Both of these associations require that their members have full permanent residency status if a foreigner and or a citizen of Costa Rica as well as pass mandated real estate courses and exams to gain the proper knowledge to represent buyers and sellers in Costa Rica real estate before they can become a member. Furthermore, agents are required to be members of NAR, the National Association of Realtors in the US. The agents that pass the courses and become active members are also required to take continuing education courses offered by the association.

Here are some key points you will want to know before choosing a realtor in Costa Rica:

I cannot stress enough how important it is to work with a professional. You will have a good experience and will be happy with the purchase of your own piece of paradise.

I am also proud to be a member of both Costa Rican real estate associations and a past board member of the Costa Rica Global Association of Realtors.

Do Costa Rica Real Estate Agents have to be Registered?

There are two critical questions you should ask any real estate agent in Costa Rica before you start working with them. The first question is, 'Are you registered with SUGEF?' The second question is whether they are a registered active member in good standing with one of the only two government-recognized real estate associations, CRGAR (Costa Rica Global Association of Realtors) or CCCBR (Cámara de Corredores de Bienes Raíces).

You might be wondering, 'What is SUGEF, and why does a real estate agent need to be registered?' Let me explain. SUGEF, or 'Superintendencia General de Entidades Financieras,' is the General Superintendent of Financial Institutions. This Costa Rican government agency oversees all banking and any company in Costa Rica that receives third-party funds from abroad. This includes, for example, escrow agencies and property managers. The main reason for this oversight is to help prevent money laundering, drug trafficking, and terrorist funding.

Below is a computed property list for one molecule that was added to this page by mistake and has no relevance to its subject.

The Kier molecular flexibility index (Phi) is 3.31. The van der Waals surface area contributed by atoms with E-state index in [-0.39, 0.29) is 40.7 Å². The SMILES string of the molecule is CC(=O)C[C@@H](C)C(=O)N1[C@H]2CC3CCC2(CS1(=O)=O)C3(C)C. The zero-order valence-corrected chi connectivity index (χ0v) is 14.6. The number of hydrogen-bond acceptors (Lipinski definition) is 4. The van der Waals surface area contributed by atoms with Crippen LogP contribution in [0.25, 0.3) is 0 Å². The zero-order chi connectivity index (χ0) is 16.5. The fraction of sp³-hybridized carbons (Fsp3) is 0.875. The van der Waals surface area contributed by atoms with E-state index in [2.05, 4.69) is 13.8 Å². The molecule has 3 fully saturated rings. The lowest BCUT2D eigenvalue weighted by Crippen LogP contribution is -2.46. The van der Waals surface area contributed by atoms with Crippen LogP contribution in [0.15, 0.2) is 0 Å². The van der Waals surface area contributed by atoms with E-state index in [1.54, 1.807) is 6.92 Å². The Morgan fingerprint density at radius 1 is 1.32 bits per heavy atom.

Starting a few years ago, SUGEF began adding various companies and professions to the list of those that need to be registered and authorized, including real estate agents, lawyers, and others. The registration requirements are quite detailed. For instance, I had to disclose every real estate transaction I was involved in from April 2019 until March 2020, and all these items had to be uploaded onto their web platform using a digital signature card, which, thankfully, I already have.

The second key question you need to ask is whether the agent is registered with one of the two legal real estate associations. Why is this important? Consider this: would you seek real estate advice from a grocery store cashier, your favorite bartender, or perhaps a tour guide you spent the day with ziplining, taking mud baths, and touring nature spots in Costa Rica? While these individuals may excel in their respective fields, real estate isn't one of them.

Use a proven real estate professional, one who legally can work in Costa Rica and can demonstrate this by showing you their residency card marked 'Libre Condicion' (Free of Conditions) or their citizenship card, called a 'Cedula.' A real estate agent should also own property in Costa Rica—how else can someone who has never owned or gone through the process effectively help you? Additionally, verify if the agent is an active member of a real estate association. True professionals, like myself, have invested time and money to learn the real estate laws of Costa Rica. We have taken courses and are required to continue our education through the associations to properly guide you through the entire buying process. When you start your search for your dream home in Costa Rica, remember to ask if your agent is registered.

Should I Rent First?

Many websites suggest that you should rent in Costa Rica for a while to ensure you like it before you buy. It's true that Costa Rica is not for everyone. Of course, everyone has opinions, and these are often written by those who either want to rent you their property or by a property management company. Personally, I see it this way: why spend money that could be going toward ownership and equity in real estate investment? Renting is not owning, and at the end of the day, you have nothing to show for it.

The Pros of Renting in Costa Rica:

  • You are not paying the property taxes, which, by the way, are very low here.
  • You are not paying the Home Owners Association fees if any.